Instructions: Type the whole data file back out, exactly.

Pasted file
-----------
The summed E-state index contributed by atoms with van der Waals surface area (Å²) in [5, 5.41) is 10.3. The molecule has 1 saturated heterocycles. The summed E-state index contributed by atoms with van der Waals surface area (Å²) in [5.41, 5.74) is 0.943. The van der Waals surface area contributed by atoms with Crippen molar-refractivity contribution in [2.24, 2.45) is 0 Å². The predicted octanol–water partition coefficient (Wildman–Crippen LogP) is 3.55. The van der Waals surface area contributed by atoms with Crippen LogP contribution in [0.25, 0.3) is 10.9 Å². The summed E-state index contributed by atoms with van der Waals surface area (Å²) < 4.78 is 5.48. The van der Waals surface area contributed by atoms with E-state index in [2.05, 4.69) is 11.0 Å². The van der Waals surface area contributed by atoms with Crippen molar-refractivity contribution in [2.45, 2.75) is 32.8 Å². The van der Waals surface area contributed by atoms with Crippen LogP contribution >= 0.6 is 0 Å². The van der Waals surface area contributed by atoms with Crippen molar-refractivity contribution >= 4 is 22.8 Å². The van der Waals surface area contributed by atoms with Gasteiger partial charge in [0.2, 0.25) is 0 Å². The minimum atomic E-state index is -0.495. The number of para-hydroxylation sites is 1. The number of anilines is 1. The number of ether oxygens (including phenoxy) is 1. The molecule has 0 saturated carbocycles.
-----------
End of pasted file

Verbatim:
The summed E-state index contributed by atoms with van der Waals surface area (Å²) in [5, 5.41) is 10.3. The molecule has 1 saturated heterocycles. The summed E-state index contributed by atoms with van der Waals surface area (Å²) in [5.41, 5.74) is 0.943. The van der Waals surface area contributed by atoms with Crippen molar-refractivity contribution in [2.24, 2.45) is 0 Å². The predicted octanol–water partition coefficient (Wildman–Crippen LogP) is 3.55. The van der Waals surface area contributed by atoms with Crippen LogP contribution in [0.25, 0.3) is 10.9 Å². The summed E-state index contributed by atoms with van der Waals surface area (Å²) < 4.78 is 5.48. The van der Waals surface area contributed by atoms with E-state index in [2.05, 4.69) is 11.0 Å². The van der Waals surface area contributed by atoms with Crippen molar-refractivity contribution in [2.45, 2.75) is 32.8 Å². The van der Waals surface area contributed by atoms with Crippen LogP contribution >= 0.6 is 0 Å². The van der Waals surface area contributed by atoms with Crippen molar-refractivity contribution >= 4 is 22.8 Å². The van der Waals surface area contributed by atoms with Gasteiger partial charge in [0.2, 0.25) is 0 Å². The minimum atomic E-state index is -0.495. The number of para-hydroxylation sites is 1. The number of anilines is 1. The number of ether oxygens (including phenoxy) is 1. The molecule has 0 saturated carbocycles.